South China Sea: India, Japan Indicate Dispute Should Be Resolved Under UN Law

Facebooktwitterredditpinterestlinkedinmail

Looking beyond Asia, India and Japan have also raised the stakes by including Africa in their development strategy, implicitly setting up a rival to China’s One Belt, One Road.

New Delhi: Even as they cement their relationship with a much-delayed nuclear deal and building a parallel to China’s ‘OBOR’, India and Japan asserted on Friday that the South China Sea dispute should be resolved under the auspices of United Nations Convention on the Law of the Sea (UNCLOS) – a stand which will certainly elicit a sharp response from Beijing.

The comment on the South China Sea was included in the joint statement issued after the annual summit of Indian Prime Minister Narendra Modi with his host, Japanese Prime Minister Shinzo Abe in Tokyo on Friday, where they conducted a review of their “Special Strategic and Global Partnership”.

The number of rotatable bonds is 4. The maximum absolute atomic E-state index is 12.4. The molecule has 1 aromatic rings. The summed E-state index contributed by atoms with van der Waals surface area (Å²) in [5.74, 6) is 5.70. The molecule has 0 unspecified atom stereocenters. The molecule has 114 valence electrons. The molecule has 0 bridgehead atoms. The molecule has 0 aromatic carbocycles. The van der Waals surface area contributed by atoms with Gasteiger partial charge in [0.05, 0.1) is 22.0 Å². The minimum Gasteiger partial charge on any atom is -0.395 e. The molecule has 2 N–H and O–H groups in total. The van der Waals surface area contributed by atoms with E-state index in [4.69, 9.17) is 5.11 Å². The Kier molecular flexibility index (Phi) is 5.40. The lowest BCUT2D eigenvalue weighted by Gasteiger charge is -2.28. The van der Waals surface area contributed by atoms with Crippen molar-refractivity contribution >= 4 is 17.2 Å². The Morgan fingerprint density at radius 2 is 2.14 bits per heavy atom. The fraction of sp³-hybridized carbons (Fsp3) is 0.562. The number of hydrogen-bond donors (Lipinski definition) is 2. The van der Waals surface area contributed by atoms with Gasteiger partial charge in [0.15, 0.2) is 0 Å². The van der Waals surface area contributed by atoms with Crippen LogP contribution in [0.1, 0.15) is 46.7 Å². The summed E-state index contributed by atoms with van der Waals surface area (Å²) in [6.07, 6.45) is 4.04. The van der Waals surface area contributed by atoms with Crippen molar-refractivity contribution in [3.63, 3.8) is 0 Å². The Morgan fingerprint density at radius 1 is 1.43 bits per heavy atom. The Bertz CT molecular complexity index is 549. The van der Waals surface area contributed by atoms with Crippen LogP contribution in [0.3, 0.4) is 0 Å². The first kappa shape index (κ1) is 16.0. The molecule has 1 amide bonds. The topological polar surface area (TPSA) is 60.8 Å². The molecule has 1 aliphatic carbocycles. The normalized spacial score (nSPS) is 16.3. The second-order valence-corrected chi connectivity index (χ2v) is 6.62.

“Regarding the South China Sea, the two Prime Ministers stressed the importance of resolving the disputes by peaceful means, in accordance with universally recognised principles of international law including the UNCLOS,” said the document.

The difference in this year’s statement was not just the number of times UNCLOS was mentioned – four, compared to once last year. The contrast is also that in this year’s joint statement, UNCLOS is explicitly mentioned in the context of resolving the South China Sea dispute. While it does not include a direct mention of the order of the Arbitral Tribunal, which adjudicated in favour of Philippines against China, the meaning is clear. Even if officials publicly point out that Arbitral Tribunal is not mentioned in the text, any reference to UNCLOS ‘principles’ is a negation of China’s position on the South China Sea, which is predicated on historical claims.

South China Sea: India, Japan Indicate Dispute Should Be Resolved Under UN Law

Facebooktwitterredditpinterestlinkedinmail